Perception as epistemic
David Bourget (Western Ontario)
David Chalmers (ANU, NYU)
Rafael De Clercq
Ezio Di Nucci
Jonathan Jenkins Ichikawa
Jack Alan Reynolds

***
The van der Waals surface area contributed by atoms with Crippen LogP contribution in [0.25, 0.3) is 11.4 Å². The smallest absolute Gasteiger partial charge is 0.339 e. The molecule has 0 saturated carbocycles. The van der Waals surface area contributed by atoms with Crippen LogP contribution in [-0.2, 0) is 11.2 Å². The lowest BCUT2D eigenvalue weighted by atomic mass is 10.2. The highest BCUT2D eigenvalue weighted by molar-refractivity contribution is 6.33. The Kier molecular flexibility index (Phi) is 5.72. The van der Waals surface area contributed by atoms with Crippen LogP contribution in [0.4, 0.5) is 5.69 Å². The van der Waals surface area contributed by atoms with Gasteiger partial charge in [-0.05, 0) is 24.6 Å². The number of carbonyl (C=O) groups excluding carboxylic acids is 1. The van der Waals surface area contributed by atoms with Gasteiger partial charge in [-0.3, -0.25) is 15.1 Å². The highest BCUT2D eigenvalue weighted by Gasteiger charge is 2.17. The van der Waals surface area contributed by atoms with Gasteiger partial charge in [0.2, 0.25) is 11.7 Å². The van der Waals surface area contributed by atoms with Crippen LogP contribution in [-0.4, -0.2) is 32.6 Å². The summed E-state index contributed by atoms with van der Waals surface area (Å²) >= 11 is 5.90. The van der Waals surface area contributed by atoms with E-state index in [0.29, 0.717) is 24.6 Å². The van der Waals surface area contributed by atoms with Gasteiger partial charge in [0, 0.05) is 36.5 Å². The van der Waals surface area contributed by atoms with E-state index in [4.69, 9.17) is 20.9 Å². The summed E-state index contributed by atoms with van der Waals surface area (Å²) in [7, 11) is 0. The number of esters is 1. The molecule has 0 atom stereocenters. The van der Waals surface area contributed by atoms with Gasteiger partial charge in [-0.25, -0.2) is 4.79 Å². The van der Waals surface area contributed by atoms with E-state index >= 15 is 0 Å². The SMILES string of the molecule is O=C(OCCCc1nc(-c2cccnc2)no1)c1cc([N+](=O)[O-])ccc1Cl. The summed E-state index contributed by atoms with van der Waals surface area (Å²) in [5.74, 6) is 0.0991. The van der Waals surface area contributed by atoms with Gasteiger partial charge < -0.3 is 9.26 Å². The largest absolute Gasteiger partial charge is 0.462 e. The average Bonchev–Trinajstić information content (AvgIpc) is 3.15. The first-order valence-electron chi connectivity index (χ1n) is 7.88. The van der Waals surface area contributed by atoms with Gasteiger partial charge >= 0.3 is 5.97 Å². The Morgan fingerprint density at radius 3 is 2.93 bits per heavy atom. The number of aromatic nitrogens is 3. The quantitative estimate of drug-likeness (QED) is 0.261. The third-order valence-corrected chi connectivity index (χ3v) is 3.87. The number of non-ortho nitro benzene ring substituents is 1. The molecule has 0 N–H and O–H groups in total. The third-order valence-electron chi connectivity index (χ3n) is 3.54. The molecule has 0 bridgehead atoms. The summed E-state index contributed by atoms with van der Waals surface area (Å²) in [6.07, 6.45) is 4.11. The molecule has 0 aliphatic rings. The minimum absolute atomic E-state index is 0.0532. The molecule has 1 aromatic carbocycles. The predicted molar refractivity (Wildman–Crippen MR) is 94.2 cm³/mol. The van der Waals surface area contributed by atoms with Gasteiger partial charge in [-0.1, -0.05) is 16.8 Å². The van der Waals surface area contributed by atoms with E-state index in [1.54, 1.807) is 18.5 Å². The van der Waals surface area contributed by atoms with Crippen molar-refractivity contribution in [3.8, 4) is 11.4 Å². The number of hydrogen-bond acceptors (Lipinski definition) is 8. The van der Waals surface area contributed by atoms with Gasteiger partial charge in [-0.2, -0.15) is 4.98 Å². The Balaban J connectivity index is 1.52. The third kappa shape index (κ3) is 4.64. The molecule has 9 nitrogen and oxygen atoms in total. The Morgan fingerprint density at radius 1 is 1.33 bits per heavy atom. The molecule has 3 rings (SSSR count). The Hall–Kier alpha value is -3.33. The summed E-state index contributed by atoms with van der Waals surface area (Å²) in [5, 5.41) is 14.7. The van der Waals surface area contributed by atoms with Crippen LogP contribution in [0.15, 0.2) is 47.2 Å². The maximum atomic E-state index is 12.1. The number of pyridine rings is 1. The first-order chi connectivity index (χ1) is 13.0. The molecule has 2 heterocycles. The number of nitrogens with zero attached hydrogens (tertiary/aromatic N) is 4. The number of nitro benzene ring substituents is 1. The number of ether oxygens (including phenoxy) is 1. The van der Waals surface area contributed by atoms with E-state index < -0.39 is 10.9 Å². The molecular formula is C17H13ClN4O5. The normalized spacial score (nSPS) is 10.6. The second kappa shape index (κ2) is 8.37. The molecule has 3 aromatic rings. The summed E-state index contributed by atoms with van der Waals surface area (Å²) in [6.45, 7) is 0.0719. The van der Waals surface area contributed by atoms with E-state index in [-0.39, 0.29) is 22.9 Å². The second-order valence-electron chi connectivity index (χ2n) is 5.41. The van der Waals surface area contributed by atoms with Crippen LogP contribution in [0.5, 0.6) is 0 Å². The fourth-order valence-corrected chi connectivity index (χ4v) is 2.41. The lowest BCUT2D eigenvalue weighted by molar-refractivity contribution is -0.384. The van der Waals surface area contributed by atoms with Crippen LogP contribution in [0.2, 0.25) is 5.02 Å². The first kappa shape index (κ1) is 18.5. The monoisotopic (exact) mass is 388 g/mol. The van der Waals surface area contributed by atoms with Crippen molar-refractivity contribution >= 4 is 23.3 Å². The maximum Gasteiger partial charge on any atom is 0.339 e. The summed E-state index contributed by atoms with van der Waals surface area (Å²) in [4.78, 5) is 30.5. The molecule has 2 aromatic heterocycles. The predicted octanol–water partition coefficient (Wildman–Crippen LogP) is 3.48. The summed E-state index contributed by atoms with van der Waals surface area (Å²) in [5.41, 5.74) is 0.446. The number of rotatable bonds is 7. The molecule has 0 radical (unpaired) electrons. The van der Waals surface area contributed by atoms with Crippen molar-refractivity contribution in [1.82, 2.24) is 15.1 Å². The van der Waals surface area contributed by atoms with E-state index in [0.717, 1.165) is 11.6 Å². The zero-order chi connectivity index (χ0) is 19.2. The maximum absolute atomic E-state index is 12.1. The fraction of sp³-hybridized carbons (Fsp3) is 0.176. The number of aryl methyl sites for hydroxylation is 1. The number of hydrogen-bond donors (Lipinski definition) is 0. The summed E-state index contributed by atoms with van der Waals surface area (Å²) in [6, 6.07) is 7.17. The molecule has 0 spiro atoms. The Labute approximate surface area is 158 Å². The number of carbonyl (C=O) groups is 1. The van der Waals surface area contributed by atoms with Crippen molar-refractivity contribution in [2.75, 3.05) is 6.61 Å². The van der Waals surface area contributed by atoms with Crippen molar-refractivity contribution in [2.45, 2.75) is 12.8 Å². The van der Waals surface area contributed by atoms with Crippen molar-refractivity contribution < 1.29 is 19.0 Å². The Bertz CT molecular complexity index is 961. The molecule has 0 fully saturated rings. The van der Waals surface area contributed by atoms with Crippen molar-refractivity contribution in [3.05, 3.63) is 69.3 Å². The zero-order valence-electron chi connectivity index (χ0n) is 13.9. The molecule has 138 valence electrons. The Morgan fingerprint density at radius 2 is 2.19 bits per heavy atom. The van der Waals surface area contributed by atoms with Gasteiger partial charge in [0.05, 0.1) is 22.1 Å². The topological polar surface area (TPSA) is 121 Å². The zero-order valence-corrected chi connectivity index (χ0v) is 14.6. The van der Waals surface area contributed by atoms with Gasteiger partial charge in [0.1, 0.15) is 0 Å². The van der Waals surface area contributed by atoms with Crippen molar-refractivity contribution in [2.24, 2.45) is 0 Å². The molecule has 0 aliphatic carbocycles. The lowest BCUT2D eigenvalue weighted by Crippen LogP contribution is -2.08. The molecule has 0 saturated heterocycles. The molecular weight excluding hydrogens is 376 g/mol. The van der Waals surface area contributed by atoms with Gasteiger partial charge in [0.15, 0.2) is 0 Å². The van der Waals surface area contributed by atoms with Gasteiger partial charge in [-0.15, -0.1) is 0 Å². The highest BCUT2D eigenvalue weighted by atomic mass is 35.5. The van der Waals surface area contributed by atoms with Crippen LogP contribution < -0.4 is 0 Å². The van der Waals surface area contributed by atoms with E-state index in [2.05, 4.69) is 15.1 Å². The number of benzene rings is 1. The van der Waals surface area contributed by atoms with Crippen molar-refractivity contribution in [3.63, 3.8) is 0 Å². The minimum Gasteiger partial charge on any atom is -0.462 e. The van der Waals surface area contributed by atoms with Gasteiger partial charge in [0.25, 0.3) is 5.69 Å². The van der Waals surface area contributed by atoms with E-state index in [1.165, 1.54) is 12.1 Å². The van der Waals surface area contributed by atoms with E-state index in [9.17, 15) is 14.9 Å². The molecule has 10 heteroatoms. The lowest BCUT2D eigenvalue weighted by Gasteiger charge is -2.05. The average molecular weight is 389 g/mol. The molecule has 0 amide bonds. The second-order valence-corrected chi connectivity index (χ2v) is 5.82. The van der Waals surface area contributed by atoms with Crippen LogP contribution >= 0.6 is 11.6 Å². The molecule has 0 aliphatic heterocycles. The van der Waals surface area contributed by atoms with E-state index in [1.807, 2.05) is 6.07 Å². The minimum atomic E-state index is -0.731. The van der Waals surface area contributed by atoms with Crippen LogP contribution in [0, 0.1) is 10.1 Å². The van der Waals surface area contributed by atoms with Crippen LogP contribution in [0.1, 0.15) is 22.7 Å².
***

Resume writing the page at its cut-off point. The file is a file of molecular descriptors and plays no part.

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If a sensory field exists as a pure natural sign open to all kinds of interpretation as _evidence_ (see 'Sensing as non-epistemic'), what is it that does the interpreting? Borrowing from the old Gestalt psychologists, I have proposed a gestalt module that picks out wholes from the turmoil, it being the process of _noticing_ or _attending to_ , but the important difference from Koffka and Khler (Koffka, 1935; Khler, 1940), the originators of the term 'gestalt' in the psychology of perception ( is that the emphasis is upon the gestalt projection as motivated . Gestalt-attention of this kind is usually enforced in the first instance by pain or pleasure, and the resulting projections are placed in memory tabbed with fear or desire, such that if such a pattern recurs in the sensory field, fear or desire are triggered. In advanced animals the ability to play with the gestalt module has been evolved, because experimenting in curiosity has proved adaptive, as the exploratory behaviour in the Rat, the Raven, the Apes and _Homo sapiens_ bears out
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